Goldman’s flabby thinking embarrassment on JGB market

by admin on August 28, 2012

I recently read two papers about the bond market, one of which was the intellectual equivalent of a bathtub of vomit, while the other was a breath of fresh air – which one do you think was written by Goldman?

The Goldman paper is 40 pages long and is a masterpiece of long-worded deception.

The core logic (amply-padded with generous fluff) goes something like this:

1. We think we can model corporate cash balances.

2. We will also say a few things about household cash balances, although we make a serious error by confusing the savings rate with the actual stock of cash holdings.

3. The reason why we think we can model corporate cash balances is because they seem to follow GDP growth.

4. Therefore, as long as we have a perfectly accurate forecast of GDP growth, then we are bang on the money with the corporate cash balances.


By contrast, this is what the paper by the National Institute for Research Advancement said:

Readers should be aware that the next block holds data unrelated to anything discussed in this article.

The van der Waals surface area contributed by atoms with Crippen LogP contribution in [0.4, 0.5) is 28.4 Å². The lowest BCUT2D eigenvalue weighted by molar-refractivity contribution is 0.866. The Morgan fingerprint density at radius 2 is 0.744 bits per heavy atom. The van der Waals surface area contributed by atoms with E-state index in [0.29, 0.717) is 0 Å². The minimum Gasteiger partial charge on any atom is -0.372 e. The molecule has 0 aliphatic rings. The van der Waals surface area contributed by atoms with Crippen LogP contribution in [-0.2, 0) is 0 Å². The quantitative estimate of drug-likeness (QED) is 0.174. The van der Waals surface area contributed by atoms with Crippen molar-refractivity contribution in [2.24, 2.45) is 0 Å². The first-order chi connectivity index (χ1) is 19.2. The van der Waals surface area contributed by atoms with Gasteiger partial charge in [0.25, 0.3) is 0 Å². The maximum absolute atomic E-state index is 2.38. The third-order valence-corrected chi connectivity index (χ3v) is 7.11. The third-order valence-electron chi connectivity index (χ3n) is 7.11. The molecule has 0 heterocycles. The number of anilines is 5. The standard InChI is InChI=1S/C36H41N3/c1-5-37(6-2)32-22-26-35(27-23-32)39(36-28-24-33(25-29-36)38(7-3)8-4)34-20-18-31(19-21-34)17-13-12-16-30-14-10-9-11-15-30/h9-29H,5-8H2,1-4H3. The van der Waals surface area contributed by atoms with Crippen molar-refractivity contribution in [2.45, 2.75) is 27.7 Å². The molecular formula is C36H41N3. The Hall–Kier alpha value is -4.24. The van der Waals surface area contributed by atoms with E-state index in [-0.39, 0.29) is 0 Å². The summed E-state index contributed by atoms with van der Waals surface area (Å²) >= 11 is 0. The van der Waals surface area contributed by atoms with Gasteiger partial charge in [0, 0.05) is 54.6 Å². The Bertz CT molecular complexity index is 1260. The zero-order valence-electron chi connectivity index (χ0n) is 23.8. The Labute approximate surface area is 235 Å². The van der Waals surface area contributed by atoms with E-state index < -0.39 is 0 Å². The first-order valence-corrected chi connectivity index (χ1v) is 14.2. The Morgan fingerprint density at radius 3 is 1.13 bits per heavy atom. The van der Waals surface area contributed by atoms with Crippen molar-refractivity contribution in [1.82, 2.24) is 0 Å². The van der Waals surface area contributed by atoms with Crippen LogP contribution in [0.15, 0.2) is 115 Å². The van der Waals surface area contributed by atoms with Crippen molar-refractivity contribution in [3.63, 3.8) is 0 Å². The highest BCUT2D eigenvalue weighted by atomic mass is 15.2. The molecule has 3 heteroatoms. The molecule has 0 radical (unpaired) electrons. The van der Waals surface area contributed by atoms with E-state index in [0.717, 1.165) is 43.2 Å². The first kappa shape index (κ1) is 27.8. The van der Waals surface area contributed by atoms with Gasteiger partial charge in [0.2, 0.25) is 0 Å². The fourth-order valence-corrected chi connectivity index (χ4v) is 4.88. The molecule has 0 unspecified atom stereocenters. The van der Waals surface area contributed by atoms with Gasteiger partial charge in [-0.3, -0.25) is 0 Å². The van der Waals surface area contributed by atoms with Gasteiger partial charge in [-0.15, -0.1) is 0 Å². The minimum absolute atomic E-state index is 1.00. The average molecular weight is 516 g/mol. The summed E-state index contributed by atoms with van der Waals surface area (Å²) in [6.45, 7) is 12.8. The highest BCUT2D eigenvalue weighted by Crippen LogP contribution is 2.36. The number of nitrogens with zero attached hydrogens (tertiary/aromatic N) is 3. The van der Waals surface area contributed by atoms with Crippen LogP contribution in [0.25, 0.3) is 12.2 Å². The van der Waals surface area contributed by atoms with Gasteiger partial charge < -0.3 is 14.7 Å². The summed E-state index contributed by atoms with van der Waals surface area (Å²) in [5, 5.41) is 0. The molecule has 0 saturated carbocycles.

“Both the household sector and the corporate sector are holding a huge amount of excess savings, and these savings flow into the financial system in the form of bank savings, etc. However, there are insufficient borrowers and investment opportunities available for financial institutions to actively operationalize these funds. With the economy in a downturn, there are no destinations for the funds, and as a result they flow into the government bond market. Even when prices are high, there is no alternative but to buy bonds. … If there is a collapse, will it occur in the desirable form of an economic recovery, or will it result in a severe decline in the price of Japanese government bonds?”